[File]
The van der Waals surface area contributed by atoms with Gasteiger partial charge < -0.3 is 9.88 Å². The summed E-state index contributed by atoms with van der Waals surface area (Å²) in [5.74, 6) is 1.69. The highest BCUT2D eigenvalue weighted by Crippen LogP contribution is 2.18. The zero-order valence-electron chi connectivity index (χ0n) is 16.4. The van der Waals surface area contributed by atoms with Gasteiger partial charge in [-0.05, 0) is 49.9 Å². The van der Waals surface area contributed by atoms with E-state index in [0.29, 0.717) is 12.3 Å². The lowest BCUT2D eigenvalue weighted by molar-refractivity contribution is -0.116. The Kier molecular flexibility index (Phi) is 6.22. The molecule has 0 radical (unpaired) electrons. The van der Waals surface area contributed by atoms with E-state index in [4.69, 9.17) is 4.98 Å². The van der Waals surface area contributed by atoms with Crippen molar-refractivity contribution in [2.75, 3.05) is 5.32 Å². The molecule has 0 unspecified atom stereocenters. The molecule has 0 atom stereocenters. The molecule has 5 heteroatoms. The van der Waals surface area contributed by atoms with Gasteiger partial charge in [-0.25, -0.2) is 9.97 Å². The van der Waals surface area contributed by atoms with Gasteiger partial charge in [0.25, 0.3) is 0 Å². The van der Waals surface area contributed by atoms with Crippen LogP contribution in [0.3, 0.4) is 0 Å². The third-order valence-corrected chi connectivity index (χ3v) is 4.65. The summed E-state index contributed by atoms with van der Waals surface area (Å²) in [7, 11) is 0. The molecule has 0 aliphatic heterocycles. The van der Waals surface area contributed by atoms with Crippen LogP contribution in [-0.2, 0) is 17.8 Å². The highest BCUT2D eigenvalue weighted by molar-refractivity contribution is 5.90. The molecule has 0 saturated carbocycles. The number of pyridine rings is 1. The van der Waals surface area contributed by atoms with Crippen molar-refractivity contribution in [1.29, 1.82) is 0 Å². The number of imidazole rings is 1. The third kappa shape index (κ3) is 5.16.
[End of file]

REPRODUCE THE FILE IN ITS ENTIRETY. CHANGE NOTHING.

The van der Waals surface area contributed by atoms with Gasteiger partial charge < -0.3 is 9.88 Å². The summed E-state index contributed by atoms with van der Waals surface area (Å²) in [5.74, 6) is 1.69. The highest BCUT2D eigenvalue weighted by Crippen LogP contribution is 2.18. The zero-order valence-electron chi connectivity index (χ0n) is 16.4. The van der Waals surface area contributed by atoms with Gasteiger partial charge in [-0.05, 0) is 49.9 Å². The van der Waals surface area contributed by atoms with E-state index in [0.29, 0.717) is 12.3 Å². The lowest BCUT2D eigenvalue weighted by molar-refractivity contribution is -0.116. The Kier molecular flexibility index (Phi) is 6.22. The molecule has 0 radical (unpaired) electrons. The van der Waals surface area contributed by atoms with E-state index in [4.69, 9.17) is 4.98 Å². The van der Waals surface area contributed by atoms with Crippen molar-refractivity contribution in [2.75, 3.05) is 5.32 Å². The molecule has 0 unspecified atom stereocenters. The molecule has 0 atom stereocenters. The molecule has 5 heteroatoms. The van der Waals surface area contributed by atoms with Gasteiger partial charge in [-0.25, -0.2) is 9.97 Å². The van der Waals surface area contributed by atoms with Gasteiger partial charge in [0.25, 0.3) is 0 Å². The van der Waals surface area contributed by atoms with Crippen LogP contribution in [0.3, 0.4) is 0 Å². The third-order valence-corrected chi connectivity index (χ3v) is 4.65. The summed E-state index contributed by atoms with van der Waals surface area (Å²) in [7, 11) is 0. The molecule has 0 aliphatic heterocycles. The van der Waals surface area contributed by atoms with Crippen LogP contribution in [-0.2, 0) is 17.8 Å². The highest BCUT2D eigenvalue weighted by molar-refractivity contribution is 5.90. The molecule has 0 saturated carbocycles. The number of pyridine rings is 1. The van der Waals surface area contributed by atoms with Crippen molar-refractivity contribution in [1.29, 1.82) is 0 Å². The number of imidazole rings is 1. The third kappa shape index (κ3) is 5.16.